should we put faith in science or derive science from faith?

I’m sure you’ve noticed the two ‘going’ popular stories about the relationship between science and faith — particularly Christian faith. Matt has recently posed the question in relation to the resurrection.

On the one hand, there’s the one that plays faith off against science. In this story, reason and individual autonomy triumph over dogma and institutional authority. The so-called New Atheists love this story. Especially because it appears to justify their faith in science (and opposition to faith). Galileo is the hero here.

On the other hand, there’s a competing story which keeps telling us that we should — and that in the course of Western history we have in fact — derive our science from faith. In his book, God’s Undertaker, John Lennox sounds like he’s working with this story when he says:

…the rise of science would have been seriously retarded if one particular doctrine of theology, the doctrine of creation had not been present.

The Protestant Reformers are usually the heroes in this story.

My problem with both of these stories is that (as ever) things are more complex. For the faith in science story, I would have thought that even not very recent work in the history and philosophy of science had popped the Galileo = Science Trumps Faith balloon.

As for deriving science from faith, I wonder: if it’s belief in creation that’s the key to developing modern science then…

  • Why didn’t modern science develop long before it did (since Christians believed in creation well before the Protestant Reformation)?
  • And why did the Reformers — with the possible exception of Calvin — not actually have that much to say about creation (there are big gaps here in the Protestant Confessions, etc)?


    1. Hey Matt,

      Good question. As far as the Nicene and Pro-Nicene fathers go, a number of them have things to say. But I’m not sure any of them really qualify as a fully-blown ‘theology of creation’.

      So, in On The Incarnation of the Word, Athanasius (echoing Ireneus against the Gnostics) is at pains to stress the unity of creation and redemption. Gregory of Nyssa also gives it a red hot go — and comes up with some interesting stuff along the way. And Gregory Nazianzen’s Five Theological Orations — especially the second, from memory — dwell on the complexity and wonder of the created world (although he goes there to prove a point about how limited our understanding is).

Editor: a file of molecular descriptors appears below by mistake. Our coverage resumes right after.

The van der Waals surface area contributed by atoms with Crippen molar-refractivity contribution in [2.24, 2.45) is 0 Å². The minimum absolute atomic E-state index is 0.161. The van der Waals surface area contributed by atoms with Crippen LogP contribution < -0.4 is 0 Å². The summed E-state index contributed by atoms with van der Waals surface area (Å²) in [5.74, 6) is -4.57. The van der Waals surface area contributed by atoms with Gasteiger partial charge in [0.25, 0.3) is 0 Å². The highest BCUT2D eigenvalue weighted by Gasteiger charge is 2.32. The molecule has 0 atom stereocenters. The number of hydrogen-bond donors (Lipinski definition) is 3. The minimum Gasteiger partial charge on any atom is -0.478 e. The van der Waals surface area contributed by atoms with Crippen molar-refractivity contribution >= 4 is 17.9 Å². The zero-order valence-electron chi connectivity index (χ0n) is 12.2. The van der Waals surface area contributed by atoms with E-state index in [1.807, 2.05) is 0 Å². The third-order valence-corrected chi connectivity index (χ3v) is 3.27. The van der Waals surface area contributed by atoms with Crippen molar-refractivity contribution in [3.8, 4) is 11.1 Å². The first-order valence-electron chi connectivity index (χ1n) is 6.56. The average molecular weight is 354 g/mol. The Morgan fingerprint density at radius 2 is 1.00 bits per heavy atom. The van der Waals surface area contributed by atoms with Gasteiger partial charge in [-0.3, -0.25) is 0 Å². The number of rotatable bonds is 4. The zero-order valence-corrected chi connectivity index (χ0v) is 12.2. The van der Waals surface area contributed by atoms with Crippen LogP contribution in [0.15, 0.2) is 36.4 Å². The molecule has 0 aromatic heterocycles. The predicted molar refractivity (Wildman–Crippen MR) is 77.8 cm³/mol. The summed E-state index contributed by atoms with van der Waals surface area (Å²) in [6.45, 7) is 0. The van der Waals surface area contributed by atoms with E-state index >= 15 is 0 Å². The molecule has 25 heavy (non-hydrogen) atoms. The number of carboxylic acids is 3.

1. –”The Protestant Reformers are usually the heroes in this story [Christian underpinning of the Scientific Method].”–
    I’ve also seen some fairly decent RC accounts along those lines; in particular, I’d commend the works of the late Mariano Artigas.

    1. Cheers, Michael. I guess this further reinforces and nuances what I was saying — the typical accounts (either of science trumping medieval gullibility or of Reformed faith underpinning science) don’t really cut it.

  2. um stumbled across your blog. Good points.

    Peter Harrison has recently documented how the rise of modern science was consciously fuelled by specifically Christian theology of the Fall of Man, and the Protestant Reformation emphasis on the interpretation of texts

    if you’re interested, I’ve jotted some notes down in 2 posts here.

    or if you dont want to read the books, Harrison has two papers online:
    Fixing the Meaning of Scripture and the Origins of Modernity (2002)
    The Bible and the Emergence of Modern Science

    1. Thanks Chris. I’ll definitely have a read of a few of those essays — a little robust intellectual history is good for the soul now and then. And I feel that it’s really important not to pit Science simplistically against faith. I certainly find my biblically informed wonder at the world as God’s gracious handiwork is something that dovetails nicely with a scientific curiosity about how the world works.

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